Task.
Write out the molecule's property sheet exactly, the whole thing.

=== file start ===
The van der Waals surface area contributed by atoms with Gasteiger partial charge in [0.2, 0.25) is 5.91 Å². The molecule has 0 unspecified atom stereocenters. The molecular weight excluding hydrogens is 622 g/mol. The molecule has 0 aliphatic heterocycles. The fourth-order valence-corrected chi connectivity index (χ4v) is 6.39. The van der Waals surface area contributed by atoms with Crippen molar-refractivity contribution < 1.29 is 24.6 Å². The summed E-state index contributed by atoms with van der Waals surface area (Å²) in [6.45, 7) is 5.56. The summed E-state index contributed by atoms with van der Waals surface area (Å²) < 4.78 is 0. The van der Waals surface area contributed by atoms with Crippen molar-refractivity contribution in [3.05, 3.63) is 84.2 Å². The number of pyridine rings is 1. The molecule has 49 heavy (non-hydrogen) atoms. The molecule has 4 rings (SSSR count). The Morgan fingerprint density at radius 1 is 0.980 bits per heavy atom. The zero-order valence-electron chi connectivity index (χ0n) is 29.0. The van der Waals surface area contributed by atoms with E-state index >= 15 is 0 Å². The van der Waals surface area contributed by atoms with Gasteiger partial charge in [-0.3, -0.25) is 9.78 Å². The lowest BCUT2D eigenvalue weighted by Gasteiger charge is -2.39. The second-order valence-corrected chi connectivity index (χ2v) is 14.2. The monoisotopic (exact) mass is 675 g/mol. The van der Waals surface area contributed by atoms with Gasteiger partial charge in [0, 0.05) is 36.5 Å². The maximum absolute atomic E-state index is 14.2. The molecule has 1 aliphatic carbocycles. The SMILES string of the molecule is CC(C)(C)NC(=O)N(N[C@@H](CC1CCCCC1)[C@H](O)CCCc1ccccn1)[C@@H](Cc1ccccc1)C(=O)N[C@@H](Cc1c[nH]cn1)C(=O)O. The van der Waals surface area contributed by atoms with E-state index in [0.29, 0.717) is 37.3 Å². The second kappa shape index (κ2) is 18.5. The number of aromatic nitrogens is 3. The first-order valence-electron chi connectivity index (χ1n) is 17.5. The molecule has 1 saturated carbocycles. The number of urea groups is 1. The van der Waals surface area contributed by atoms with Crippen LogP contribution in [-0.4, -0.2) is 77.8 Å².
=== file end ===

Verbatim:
The van der Waals surface area contributed by atoms with Gasteiger partial charge in [0.2, 0.25) is 5.91 Å². The molecule has 0 unspecified atom stereocenters. The molecular weight excluding hydrogens is 622 g/mol. The molecule has 0 aliphatic heterocycles. The fourth-order valence-corrected chi connectivity index (χ4v) is 6.39. The van der Waals surface area contributed by atoms with Crippen molar-refractivity contribution < 1.29 is 24.6 Å². The summed E-state index contributed by atoms with van der Waals surface area (Å²) in [6.45, 7) is 5.56. The summed E-state index contributed by atoms with van der Waals surface area (Å²) < 4.78 is 0. The van der Waals surface area contributed by atoms with Crippen molar-refractivity contribution in [3.05, 3.63) is 84.2 Å². The number of pyridine rings is 1. The molecule has 49 heavy (non-hydrogen) atoms. The molecule has 4 rings (SSSR count). The Morgan fingerprint density at radius 1 is 0.980 bits per heavy atom. The zero-order valence-electron chi connectivity index (χ0n) is 29.0. The van der Waals surface area contributed by atoms with E-state index >= 15 is 0 Å². The van der Waals surface area contributed by atoms with Gasteiger partial charge in [-0.3, -0.25) is 9.78 Å². The lowest BCUT2D eigenvalue weighted by Gasteiger charge is -2.39. The second-order valence-corrected chi connectivity index (χ2v) is 14.2. The monoisotopic (exact) mass is 675 g/mol. The van der Waals surface area contributed by atoms with Gasteiger partial charge in [0, 0.05) is 36.5 Å². The maximum absolute atomic E-state index is 14.2. The molecule has 1 aliphatic carbocycles. The SMILES string of the molecule is CC(C)(C)NC(=O)N(N[C@@H](CC1CCCCC1)[C@H](O)CCCc1ccccn1)[C@@H](Cc1ccccc1)C(=O)N[C@@H](Cc1c[nH]cn1)C(=O)O. The van der Waals surface area contributed by atoms with E-state index in [0.29, 0.717) is 37.3 Å². The second kappa shape index (κ2) is 18.5. The number of aromatic nitrogens is 3. The first-order valence-electron chi connectivity index (χ1n) is 17.5. The molecule has 1 saturated carbocycles. The number of urea groups is 1. The van der Waals surface area contributed by atoms with Crippen LogP contribution in [-0.4, -0.2) is 77.8 Å².